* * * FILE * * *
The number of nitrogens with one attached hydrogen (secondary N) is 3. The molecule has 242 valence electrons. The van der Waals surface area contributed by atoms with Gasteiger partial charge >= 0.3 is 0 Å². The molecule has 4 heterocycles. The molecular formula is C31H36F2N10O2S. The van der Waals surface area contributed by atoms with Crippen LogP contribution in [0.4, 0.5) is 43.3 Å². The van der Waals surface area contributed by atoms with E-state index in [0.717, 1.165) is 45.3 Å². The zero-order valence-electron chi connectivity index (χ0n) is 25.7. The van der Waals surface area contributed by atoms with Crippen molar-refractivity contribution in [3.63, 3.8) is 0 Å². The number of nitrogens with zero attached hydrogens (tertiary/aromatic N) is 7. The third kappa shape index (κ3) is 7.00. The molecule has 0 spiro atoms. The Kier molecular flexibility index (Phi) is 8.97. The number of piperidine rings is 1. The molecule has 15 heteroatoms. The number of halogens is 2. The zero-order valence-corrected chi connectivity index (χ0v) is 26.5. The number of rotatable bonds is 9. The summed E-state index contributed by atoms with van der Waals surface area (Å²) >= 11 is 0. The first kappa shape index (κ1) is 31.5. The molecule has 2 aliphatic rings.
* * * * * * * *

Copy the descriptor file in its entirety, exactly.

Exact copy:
The number of nitrogens with one attached hydrogen (secondary N) is 3. The molecule has 242 valence electrons. The van der Waals surface area contributed by atoms with Gasteiger partial charge >= 0.3 is 0 Å². The molecule has 4 heterocycles. The molecular formula is C31H36F2N10O2S. The van der Waals surface area contributed by atoms with Crippen LogP contribution in [0.4, 0.5) is 43.3 Å². The van der Waals surface area contributed by atoms with E-state index in [0.717, 1.165) is 45.3 Å². The zero-order valence-electron chi connectivity index (χ0n) is 25.7. The van der Waals surface area contributed by atoms with Crippen molar-refractivity contribution in [3.63, 3.8) is 0 Å². The number of nitrogens with zero attached hydrogens (tertiary/aromatic N) is 7. The third kappa shape index (κ3) is 7.00. The molecule has 0 spiro atoms. The Kier molecular flexibility index (Phi) is 8.97. The number of piperidine rings is 1. The molecule has 15 heteroatoms. The number of halogens is 2. The zero-order valence-corrected chi connectivity index (χ0v) is 26.5. The number of rotatable bonds is 9. The summed E-state index contributed by atoms with van der Waals surface area (Å²) >= 11 is 0. The first kappa shape index (κ1) is 31.5. The molecule has 2 aliphatic rings.